Jackie is an unusually harsh, funereal biopic of Jacqueline Kennedy, as befits a film that covers the assassination of John F. Kennedy and its immediate aftermath. It’s also unusually intimate — all Jackie. It opens in a wintry Hyannis Port not long after JFK’s burial, where Kennedy (Natalie Portman) broods and chain-smokes and submits to an oddly testy interview with an unnamed reporter played by Billy Crudup. (The reporter who actually did the story was Theodore White, for the magazine Life.) As Jackie relays her version of events — often adding, bluntly, that the reporter can’t print what she just said — the film moves back and forth in time. Now she’s conducting the famous 1962 White House tour watched by millions. Now she’s back from Dallas, still wearing the pink Chanel dress splashed with her husband’s blood. Now she’s planning the funeral — and standing up to members of Lyndon Johnson’s staff who think the proposed procession is too dangerous. The theme of Noah Oppenheim’s script is summed up rather tidily in Jackie’s line “I lost track somewhere what was real, what was performance.” But the movie itself, directed by Pablo Larraín (No, the upcoming Neruda), doesn’t feel so pointed. It’s hard to discern the differences between Jackie the Performer and Jackie the Person when Portman is doing such an obvious impersonation throughout.
It’s the voice. It sounded wrong to me until I realized that I actually had no idea what Jackie sounded like: Kennedy lives in photos, but there are few extant recordings. It turns out that Portman has perfectly reproduced Jackie’s high-pitched, overdeliberate finishing-school diction in the televised White House tour, which made the First Lady seem at once charming and disturbingly robotic. (How odd to hear a touch of Marilyn Monroe’s breathiness in the real Jackie’s voice.) But when she’s talking to Crudup’s reporter or Robert Kennedy (Peter Sarsgaard), Portman still sounds studied, unnatural.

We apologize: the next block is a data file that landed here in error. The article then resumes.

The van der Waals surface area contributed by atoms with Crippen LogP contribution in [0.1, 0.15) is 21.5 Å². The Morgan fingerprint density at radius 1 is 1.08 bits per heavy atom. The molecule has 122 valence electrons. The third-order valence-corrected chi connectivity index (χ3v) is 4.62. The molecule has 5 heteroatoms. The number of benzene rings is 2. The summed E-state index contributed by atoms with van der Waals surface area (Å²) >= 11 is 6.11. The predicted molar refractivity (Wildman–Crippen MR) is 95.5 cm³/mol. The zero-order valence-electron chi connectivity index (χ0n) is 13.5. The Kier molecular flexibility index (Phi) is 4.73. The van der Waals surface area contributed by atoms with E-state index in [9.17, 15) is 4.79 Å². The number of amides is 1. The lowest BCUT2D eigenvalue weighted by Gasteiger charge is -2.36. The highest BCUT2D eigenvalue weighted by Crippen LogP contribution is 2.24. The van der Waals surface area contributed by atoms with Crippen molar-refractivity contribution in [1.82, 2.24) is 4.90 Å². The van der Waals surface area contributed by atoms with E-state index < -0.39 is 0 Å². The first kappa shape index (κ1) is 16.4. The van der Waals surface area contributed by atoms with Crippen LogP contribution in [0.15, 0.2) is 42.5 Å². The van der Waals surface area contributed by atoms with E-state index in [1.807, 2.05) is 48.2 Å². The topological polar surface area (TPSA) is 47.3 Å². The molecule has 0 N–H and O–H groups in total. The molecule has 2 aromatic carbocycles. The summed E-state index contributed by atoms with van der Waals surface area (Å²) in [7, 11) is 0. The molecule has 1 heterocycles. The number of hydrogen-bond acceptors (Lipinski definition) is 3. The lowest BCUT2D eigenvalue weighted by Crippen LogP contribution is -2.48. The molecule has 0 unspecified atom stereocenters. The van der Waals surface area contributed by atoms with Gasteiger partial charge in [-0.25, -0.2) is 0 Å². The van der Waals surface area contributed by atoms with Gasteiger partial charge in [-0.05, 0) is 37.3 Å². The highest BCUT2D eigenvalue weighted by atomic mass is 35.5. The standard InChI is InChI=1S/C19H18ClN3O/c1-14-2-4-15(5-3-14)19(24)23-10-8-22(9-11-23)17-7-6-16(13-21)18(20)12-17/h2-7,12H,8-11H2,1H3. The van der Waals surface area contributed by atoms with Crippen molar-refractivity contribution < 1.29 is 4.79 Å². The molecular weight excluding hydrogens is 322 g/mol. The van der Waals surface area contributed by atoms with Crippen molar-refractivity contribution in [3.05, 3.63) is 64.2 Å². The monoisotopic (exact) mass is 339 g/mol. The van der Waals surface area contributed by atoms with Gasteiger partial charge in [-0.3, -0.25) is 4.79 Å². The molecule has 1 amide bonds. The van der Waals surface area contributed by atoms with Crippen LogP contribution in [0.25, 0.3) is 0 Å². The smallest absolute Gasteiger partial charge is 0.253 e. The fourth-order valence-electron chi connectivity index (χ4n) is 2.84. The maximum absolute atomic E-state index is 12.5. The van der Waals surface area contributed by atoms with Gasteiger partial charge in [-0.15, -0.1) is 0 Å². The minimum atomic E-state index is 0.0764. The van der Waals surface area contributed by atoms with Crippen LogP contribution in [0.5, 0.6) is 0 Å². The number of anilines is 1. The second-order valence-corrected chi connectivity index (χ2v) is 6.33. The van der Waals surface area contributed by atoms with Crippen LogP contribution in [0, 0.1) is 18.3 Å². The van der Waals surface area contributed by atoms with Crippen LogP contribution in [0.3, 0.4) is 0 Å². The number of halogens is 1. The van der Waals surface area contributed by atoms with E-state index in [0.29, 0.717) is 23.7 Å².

Apart from that voice, Portman is so damn smart. She nails Jackie’s irreducible mix of shyness and slyness, each quality reinforcing the other. She also understands what the White House refurbishment meant for Jackie’s sense of self. In the great literary tradition of Americans abroad, Jackie felt a need to prove to European elites that America did too have a history and a serious culture, so there. Her defiant insistence on that funeral procession has the same end: to show the world our dignity.
Jackie is a hard movie to love, but its brittleness might be its most admirable quality. Mica Levi’s score is nearly as creepy as the one she did for the avant-garde space-cannibal movie Under the Skin. The film’s other piece of music is double-edged. Jackie tells the reporter that JFK loved the musical Camelot and listened to Richard Burton half-sing the title song every night. She says the administration should be remembered in the same way as King Arthur’s court. A little while later, though, she admits (off the record) that the Camelot comparison is just marketing — but adds that the symbolism is important. The movie ends on a note of tearful, ringing ambivalence.
*This article appears in the November 28, 2016, issue of New York Magazine.